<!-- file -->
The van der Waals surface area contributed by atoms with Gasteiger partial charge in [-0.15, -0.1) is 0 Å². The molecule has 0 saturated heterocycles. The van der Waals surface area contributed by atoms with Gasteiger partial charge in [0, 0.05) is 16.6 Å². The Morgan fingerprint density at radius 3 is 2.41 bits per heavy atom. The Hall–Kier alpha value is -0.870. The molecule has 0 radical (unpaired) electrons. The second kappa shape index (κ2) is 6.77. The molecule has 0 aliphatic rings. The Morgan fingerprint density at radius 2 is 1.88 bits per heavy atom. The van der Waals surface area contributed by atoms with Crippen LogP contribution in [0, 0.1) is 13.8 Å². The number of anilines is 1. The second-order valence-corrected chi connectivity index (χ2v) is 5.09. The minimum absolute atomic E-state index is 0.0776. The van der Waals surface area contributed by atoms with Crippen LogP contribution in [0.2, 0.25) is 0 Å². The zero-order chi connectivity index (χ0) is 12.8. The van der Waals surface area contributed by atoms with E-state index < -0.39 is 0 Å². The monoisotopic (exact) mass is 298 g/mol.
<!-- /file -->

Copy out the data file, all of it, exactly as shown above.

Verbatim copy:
The van der Waals surface area contributed by atoms with Gasteiger partial charge in [-0.15, -0.1) is 0 Å². The molecule has 0 saturated heterocycles. The van der Waals surface area contributed by atoms with Gasteiger partial charge in [0, 0.05) is 16.6 Å². The Morgan fingerprint density at radius 3 is 2.41 bits per heavy atom. The Hall–Kier alpha value is -0.870. The molecule has 0 radical (unpaired) electrons. The second kappa shape index (κ2) is 6.77. The molecule has 0 aliphatic rings. The Morgan fingerprint density at radius 2 is 1.88 bits per heavy atom. The van der Waals surface area contributed by atoms with Crippen LogP contribution in [0, 0.1) is 13.8 Å². The number of anilines is 1. The second-order valence-corrected chi connectivity index (χ2v) is 5.09. The minimum absolute atomic E-state index is 0.0776. The van der Waals surface area contributed by atoms with Crippen LogP contribution in [0.2, 0.25) is 0 Å². The zero-order chi connectivity index (χ0) is 12.8. The van der Waals surface area contributed by atoms with E-state index < -0.39 is 0 Å². The monoisotopic (exact) mass is 298 g/mol.